There are many treatment options available for lung cancer patients. Targeted therapy has become a more desired option due to its ability to provide precision medicine or personalized treatments for the type of biomarker that a patient might have.
Here are questions that you can ask your care team about your treatment options :
Is there anything I can do to help manage side effects?
How do you assess treatment response during my treatment? How do you know if my treatment is working?
What symptoms or side effects should I tell you about right away?
Do I need to change what I eat during treatment?
Are there any limits on what I can do as far as work or exercise?
Am I safe to be around others or in public spaces?
Can you suggest a mental health professional I can see if I start to feel overwhelmed, depressed or distressed?
Questions to ask your doctor during treatment Questions to ask your doctor when deciding on a treatment plan
Targeted therapy interrupts the growth and function of cancer cells by zeroing in on certain abnormalities in lung cancers cells. This affects cancer cells only and it helps to reduce damage to healthy cells.Questions to ask about targeted therapy
Videos: BIOMARKER DRIVEN TARGETED THERAPY
In surgery, a surgeon may remove the tumor, some surrounding lung tissue and nearby lymph nodes. This is an effective treatment option in the early stages when the cancer is unlikely to have spread.
Side effects: May include reactions to anesthesia, excess bleeding, blood clots in the legs or lungs, wound infections, pneumonia, pain at incision points, reduced movements, and shortness of breath with certain levels of activityQuestions to ask your surgeon
Radiation therapy uses powerful, high-energy X-rays to kill cancer cells or keep them from growing. This targets cancer cells and can either be given from outside or from inside by placing radioactive material inside the tumor.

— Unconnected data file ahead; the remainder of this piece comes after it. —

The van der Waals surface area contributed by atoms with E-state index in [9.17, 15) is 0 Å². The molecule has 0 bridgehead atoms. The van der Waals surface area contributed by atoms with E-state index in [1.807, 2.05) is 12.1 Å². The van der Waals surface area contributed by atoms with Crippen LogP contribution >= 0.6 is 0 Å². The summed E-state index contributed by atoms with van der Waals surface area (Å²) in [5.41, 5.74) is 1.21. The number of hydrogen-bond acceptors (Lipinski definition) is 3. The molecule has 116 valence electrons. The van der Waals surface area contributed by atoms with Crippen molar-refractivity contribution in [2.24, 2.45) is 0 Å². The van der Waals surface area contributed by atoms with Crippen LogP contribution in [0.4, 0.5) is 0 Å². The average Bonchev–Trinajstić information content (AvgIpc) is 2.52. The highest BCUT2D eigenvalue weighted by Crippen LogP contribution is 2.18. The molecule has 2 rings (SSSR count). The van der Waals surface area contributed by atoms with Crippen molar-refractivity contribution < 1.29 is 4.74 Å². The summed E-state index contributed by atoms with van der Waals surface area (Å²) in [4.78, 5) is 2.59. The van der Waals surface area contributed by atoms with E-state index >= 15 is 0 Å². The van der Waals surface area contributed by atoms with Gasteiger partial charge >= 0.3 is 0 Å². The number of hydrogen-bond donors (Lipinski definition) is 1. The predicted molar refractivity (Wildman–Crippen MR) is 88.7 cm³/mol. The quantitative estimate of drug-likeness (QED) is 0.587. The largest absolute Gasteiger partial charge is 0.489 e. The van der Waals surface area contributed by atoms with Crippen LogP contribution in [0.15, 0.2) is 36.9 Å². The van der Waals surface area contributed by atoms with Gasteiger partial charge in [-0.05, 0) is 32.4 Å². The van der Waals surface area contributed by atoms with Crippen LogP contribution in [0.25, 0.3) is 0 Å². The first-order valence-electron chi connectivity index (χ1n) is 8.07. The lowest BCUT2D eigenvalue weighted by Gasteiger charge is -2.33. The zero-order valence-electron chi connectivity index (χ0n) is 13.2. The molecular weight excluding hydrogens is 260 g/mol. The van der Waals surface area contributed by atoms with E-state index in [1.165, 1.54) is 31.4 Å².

Side effects: May include fatigue, nausea and vomiting, loss of appetite and weight loss, skin changes in the area being treated, which can range from mild redness to blistering and peeling, hair loss where the radiation enters the body, damage to lungs causing cough and shortness of breath, sore throat and trouble swallowing, and radiation pneumonitisQuestions to ask your doctor about radiation therapy
Videos: RADIATION THERAPY
Chemotherapy uses medicine to treat cancer. It can be used to shrink or stabilize a tumor, kill leftover cancer cells after surgery or relieve symptoms of lung cancer. It is often used for Stage 4 patients with metastasized disease, and at other stages for tumors that cannot be surgically removed. It can be administered by infusion: injection, or taken orally in pill form.
Side effects: May include hair loss, mouth sores, loss of appetite or weight changes, nausea and vomiting, diarrhea or constipation and reduced blood formation in bone marrowQuestions to ask your doctor about chemotherapy
Researchers are investigating ways to harness the body’s natural defenses to fight cancer — an approach known as immunotherapy. This uses medicine to activate the body’s natural defenses so they recognize and kill cancer cells. It is most commonly given for Stage 4 cancers and is usually administered intravenously for lung cancer.
Side effects: May include fatigue, cough, nausea, itching, skin rash, loss of appetite, constipation, joint pain and diarrhea.Questions to ask your doctor about immunotherapy
Lung cancer treatment can lead to side effects that vary from mild to severe. Following a few guidelines and making slight changes to your lifestyle can help to manage and reduce these side effects. Explore this page to learn about some of the more common side effects of treatment and how to cope with them.